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Questions to Expect in a Case Competition

Part 1 of 6: Revenue Questions

Over the years, I've been a judge in various case competitions from the CFA Research Challenge to the SCG Bangkok Business Challenge at Sasin. On top of sitting on that side of the ‘bench’, I've also racked up thousand hours of presenting experience as a sell-side analyst to fund managers. More on that in a bit though.

Today’s article is the first part in a series about the questions you should expect as a participant in such case competitions. There are six common areas to expect questions on (which we’ll cover across the series of these articles):

  • Revenue growth
  • Gross profit growth or margin and growth
  • Net profit margin
  • Asset growth and financing
  • Valuation
  • Share price and market perception

In Part 1, we’ll begin by discussing what you might get asked about revenue.

If you want to get down to it, we’re all ‘presenting’ ourselves on a daily basis. I'm always presenting myself and my ideas, and you are, too. Whether it’s to your colleagues, your boss, your friends, even your mom and dad, you're always presenting your ideas. They’re not always on board with you sometimes, so it’s important to present your case properly. It's just a matter of how focused you are on the presentation that you're giving and, in particular, on the judges in front of you.

As I explain to my students in the Valuation Master Class, focus on getting the forecasts right as it’s the heavily weighted majority portion of most case competitions. Expect that 80% of questions will be about your forecasts and the remaining 20% about your valuation. On top that, judges want to understand the story of your presentation. Which is part of the reason why that 80% is so important because a company’s profit growth is its story.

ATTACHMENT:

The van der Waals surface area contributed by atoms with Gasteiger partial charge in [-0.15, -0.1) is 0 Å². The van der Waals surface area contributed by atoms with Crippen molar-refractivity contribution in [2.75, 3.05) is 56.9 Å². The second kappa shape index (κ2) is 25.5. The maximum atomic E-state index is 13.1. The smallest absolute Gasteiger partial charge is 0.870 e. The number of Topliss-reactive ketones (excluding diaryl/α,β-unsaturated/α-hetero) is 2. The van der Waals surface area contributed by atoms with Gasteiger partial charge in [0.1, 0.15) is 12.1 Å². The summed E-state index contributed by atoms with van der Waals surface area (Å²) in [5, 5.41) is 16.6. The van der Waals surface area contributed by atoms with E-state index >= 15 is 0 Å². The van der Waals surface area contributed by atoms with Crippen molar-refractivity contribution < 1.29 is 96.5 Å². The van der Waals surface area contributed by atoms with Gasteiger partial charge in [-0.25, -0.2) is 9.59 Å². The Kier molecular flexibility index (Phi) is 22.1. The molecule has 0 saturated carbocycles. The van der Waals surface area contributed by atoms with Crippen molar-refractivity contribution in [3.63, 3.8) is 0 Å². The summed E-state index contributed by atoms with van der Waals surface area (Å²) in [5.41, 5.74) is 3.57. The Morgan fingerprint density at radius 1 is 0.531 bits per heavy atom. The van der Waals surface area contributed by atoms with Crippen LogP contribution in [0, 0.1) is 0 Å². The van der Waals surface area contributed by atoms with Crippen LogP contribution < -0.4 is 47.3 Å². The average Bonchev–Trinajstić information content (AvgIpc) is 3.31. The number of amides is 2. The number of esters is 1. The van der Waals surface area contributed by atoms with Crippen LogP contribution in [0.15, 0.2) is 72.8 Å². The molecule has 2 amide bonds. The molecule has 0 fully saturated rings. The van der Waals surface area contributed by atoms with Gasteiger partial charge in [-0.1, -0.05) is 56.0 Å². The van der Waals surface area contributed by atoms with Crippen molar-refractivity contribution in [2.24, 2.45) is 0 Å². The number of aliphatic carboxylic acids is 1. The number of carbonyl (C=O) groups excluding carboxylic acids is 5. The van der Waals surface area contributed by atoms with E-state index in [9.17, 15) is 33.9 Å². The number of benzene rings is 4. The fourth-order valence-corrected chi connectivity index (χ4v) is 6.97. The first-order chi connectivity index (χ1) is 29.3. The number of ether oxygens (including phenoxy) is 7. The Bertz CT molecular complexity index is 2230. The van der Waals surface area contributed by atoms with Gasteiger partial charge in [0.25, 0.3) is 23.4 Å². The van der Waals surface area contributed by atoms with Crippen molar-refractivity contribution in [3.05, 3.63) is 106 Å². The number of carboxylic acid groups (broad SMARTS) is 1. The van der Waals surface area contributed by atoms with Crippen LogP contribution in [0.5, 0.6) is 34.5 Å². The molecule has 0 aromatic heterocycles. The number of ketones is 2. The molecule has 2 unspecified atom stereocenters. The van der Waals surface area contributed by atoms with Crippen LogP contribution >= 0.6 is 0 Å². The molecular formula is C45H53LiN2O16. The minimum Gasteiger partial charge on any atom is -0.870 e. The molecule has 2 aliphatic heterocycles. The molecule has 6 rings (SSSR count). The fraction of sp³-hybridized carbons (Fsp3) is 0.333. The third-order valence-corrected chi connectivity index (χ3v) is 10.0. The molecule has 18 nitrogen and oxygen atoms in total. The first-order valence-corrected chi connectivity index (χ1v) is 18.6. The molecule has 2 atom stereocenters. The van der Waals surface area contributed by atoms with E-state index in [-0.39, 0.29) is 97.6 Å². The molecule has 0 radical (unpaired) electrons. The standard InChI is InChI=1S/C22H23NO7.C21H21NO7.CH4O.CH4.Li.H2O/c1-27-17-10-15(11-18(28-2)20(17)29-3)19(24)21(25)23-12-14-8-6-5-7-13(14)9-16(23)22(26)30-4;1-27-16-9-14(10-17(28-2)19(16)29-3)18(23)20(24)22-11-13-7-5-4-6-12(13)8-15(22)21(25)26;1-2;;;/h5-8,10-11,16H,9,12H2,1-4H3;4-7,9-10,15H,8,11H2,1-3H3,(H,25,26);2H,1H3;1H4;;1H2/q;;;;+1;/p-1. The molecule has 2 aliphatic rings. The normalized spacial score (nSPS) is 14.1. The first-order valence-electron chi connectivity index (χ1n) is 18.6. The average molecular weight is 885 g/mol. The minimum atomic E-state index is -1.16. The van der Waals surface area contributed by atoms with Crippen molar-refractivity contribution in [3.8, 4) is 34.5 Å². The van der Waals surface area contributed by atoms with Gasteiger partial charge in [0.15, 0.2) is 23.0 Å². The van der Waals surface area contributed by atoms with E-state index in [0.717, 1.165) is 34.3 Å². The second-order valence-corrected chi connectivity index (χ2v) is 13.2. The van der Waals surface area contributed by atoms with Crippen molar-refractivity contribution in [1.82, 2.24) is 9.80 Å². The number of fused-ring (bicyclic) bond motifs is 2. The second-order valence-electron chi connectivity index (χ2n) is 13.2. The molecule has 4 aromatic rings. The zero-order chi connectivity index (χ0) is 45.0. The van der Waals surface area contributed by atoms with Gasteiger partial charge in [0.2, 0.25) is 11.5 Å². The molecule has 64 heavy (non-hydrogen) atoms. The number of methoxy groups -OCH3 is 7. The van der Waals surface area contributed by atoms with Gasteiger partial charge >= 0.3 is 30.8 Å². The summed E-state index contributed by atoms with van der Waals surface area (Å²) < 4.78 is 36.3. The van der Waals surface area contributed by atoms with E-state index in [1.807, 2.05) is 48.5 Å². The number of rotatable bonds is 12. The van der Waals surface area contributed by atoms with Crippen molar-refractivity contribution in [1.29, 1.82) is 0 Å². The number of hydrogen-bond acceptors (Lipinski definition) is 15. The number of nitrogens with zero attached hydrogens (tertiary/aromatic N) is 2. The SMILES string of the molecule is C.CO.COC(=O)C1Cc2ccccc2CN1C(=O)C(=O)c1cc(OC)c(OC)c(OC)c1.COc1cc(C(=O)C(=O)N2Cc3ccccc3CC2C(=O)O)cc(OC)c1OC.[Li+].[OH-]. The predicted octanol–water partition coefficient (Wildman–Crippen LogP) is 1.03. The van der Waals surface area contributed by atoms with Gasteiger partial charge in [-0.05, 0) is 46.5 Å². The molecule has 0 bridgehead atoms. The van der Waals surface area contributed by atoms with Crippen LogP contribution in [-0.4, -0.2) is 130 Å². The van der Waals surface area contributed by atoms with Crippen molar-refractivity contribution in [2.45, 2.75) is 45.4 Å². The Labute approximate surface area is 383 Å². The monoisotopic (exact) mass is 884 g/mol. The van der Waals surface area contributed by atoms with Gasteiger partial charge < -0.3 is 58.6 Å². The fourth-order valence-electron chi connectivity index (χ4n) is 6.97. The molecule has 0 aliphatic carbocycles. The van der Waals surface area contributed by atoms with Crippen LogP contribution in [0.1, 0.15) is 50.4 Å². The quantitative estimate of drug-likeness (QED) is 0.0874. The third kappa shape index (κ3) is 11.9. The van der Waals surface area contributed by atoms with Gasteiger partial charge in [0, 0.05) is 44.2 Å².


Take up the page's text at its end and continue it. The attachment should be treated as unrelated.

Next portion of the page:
(Of course, if you're presenting a start-up company, you don't have to worry about share price and market perception, but we could probably replace that with an exit strategy, i.e., what's your exit plan?)

So, here are the three main questions you need to cover about revenue:

  • What are your key assumptions about the revenue drivers of this company?
  • What's driving the revenue?
  • In what ways are your revenue growth assumptions different from the past?
  • Here is where you need to tell the company’s story.

For example, I am the co-founder of a B2B coffee roasting company in Thailand called CoffeeWORKS. About ten years ago, we expanded into a new distribution channel supplying hotels. What was the impact on revenue when we moved into that channel?

Well, it caused a significant one-time increase in revenue, the biggest since the year we started the company. The new channel also continued to build higher and higher revenue growth over time too. This is the story of the way our revenue changed at that moment in time. Your presentations should provide similar narratives to explain revenue growth.

Review and build out these points to cover the three main questions for your upcoming case competition:

    • How are your revenue growth assumptions different from consensus? If you're an analyst like I was on the sell-side going to the fund manager, this is critical. The fund manager already knows everything that's out there in the market. They see all the reports daily, and all of that information is already reflected in stock prices. So, the only thing that the fund manager really wants to know─or any investor or judge─is, “What do you know that is different? Explain to me what you know that the market doesn’t know yet.”